• If Unani principles in diagnostics are understood, it becomes clear that the symptoms associated with nausea, some non-specific fevers, diarrhoea, sweating, frequent urination, and most nosebleeds, are all, during youth and middle age, almost invariably signs of health, not disease. Even though medication may be prescribed, most of these complaints would get better by themselves even if nothing was done. Here Nutritive Drugs of First Order bring desired results &
      • This means that physicians spend an undue part of their practice misprescribing for ailments
    • Prevention- The Six Essentials (Asbab Sitta Zaruriya)
      • Air (Environmental)
      • Drinks & Food
      • Sleep & Wakefulness
      • Excretion & Retention
      • Physical Activity & Rest
      • Mental Activity & Rest
      • Currently employed:
      • Nutrition Supplements
      • Exercise
      • Primary Health care approaches
      • Oral & Documented Islamic Traditional items & Recipes
    • Treatment
      • Ilajbil Tadbeer (Regimenal Therapy)
      • Ilajbil Ghiza ( Dietotherapy)
      • Ilajbil Dava (Pharmacotherapy)
      • Ilajbil Yad ( Surgery) (4 th line of treatment).
      • 1.Ilaj bil Tadbeer ( Regimenal Therapy ):-Some drugless regimens are advised for the treatment of certain ailments i.e. Exercise, Massage, Hamam(Turkish Bath), Douches (Cold and Hot), Fasd, Dalak, Kai (cauterization), Ishaal (purging) and the Regimen for Geriatrics.
      • 2.Ilaj bil Ghiza ( Dietotherapy ):-Different diets are recommended for the patients of different diseases.
      • 3. Ilaj bil Dava ( Pharmaco-therapy ):- The basic concept of treatment is to correct the cause of the disease that may be Abnormal temperament due to environmental factors. Single and Compound Drugs like; Safuf, Habub/Aqras, Electuaries, Confections, Triphalas, Decoctions etc.
    • Research Areas
      • Concentration should be made on therapeutic categories, viz. development of Unani products for chronic ailments, adaptogens , immunomodulators, rheumatic disorders, degenerative diseases of old age, cancers, liver problems and diabetes, within the broad basic concepts and philosophy of the Unani System of Medicine
    • Unani Adaptogens-some examples
      • Curcuma longa (Haldi)
      • Asparagus adscendens (Muslisafed)
      • Achyranthes aspera ( Chirchitta)
      • Andrographis paniculata (Kalmegh)
      • Asparagus racemosus (Satawar)
      • Centella asiatica (Brahmi)
      • Emblica officinalis (Amla)
      • Ocimum sanctum (Tulsi)
      • Piper longum (Pipel Kalan)
      • Terminalia belerica (Behera)
      • Tinospora cordifolia (Gilo)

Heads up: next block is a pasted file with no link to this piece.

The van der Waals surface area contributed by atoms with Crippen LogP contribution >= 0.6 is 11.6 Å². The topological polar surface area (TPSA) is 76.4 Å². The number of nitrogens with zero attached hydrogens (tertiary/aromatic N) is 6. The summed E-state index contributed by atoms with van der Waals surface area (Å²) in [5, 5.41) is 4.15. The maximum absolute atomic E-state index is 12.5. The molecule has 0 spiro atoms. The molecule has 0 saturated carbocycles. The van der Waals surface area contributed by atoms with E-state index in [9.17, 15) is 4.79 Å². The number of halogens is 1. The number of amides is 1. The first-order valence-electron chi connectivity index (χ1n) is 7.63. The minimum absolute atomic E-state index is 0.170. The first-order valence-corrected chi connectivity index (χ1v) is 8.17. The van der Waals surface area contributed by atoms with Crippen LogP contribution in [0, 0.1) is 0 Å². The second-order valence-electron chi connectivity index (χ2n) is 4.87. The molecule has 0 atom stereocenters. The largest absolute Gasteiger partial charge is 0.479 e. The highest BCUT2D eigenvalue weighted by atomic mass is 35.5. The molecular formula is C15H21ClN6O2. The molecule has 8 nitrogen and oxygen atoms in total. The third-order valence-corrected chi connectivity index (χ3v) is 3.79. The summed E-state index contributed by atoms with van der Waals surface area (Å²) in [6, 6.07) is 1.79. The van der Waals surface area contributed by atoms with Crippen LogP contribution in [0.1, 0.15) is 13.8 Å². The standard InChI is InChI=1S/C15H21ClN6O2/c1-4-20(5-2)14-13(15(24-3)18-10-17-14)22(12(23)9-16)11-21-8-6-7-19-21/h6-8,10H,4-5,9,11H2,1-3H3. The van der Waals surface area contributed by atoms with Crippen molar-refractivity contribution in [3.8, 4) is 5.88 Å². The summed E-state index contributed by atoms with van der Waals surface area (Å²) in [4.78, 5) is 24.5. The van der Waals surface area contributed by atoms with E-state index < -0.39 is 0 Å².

• Withania somnifera (Asgand)
    • Evidence of Adaptogenic Activity
      • Haldi: the curcuminoids as anti-oxidants are 8 times stronger than vitamin E and also increase the number and activity of free radical destroying enzymes, like superoxide dismutase, catalase and glutathione peroxidase.
      • Curcumins to inhibit the Topoisomerase enzyme, which is required for the replication of cancer and parasite cells.
      • it increases the level of the enzyme glutathione S-transferase (GST), which is essential to detoxification
      • Asparagus: (Safed musli) as rejuvanator, swimming performance test in rat, swimming stress induced ulceration test in rat, hypoxia, hypothermia and rota rod tests in mice
      • Chirchitta: (Achyranthes aspera) The extract of herb was found to enhance the induction of ovalbumin (OVA)-specific humoral antibody response in mice .
      • Furthermore, the plant extract was found to increase the induction of OVA-specific antibody response in a dose-dependent manner. A significant elevation of IgM, IgG1and IgG3 antibodies was observed In addition Chirchitta extract also decreases hepatic LPO suggesting a direct free radical scavenging activity
    • Evidence of Adaptogenic Activity
      • Kalmegh (Andrographis paniculata) Andrographolides present are observed to be potential enhancers of immune system,elicits release of an antiviral factor called interferon
      • A clinical trial supporting above fact is a phase- I dose escalating clinical trial of andrographolide from in 13 HIV positive patients and 5 HIV uninfected, healthy volunteers.
      • Results of this trial shown that andrographolide inhibited HIV virus induced cell cycle dysregulation, leading to a rise in declined CD4(+) lymphocyte levels in HIV-1 infected individuals. These CD4(+) lymphocytes are also called as helper T cells assisting both B cells and cytotoxic T cells which are the two allied arms of our immune system contributing to humoral and cell mediated immunity respectively. Extract induced significant stimulation of antibody and delayed type hypersensitivity (DTH) response to sheep red blood cells (SRBC) in mice proving its immunostimualnt potency .
    • Evidence of Adaptogenic Activity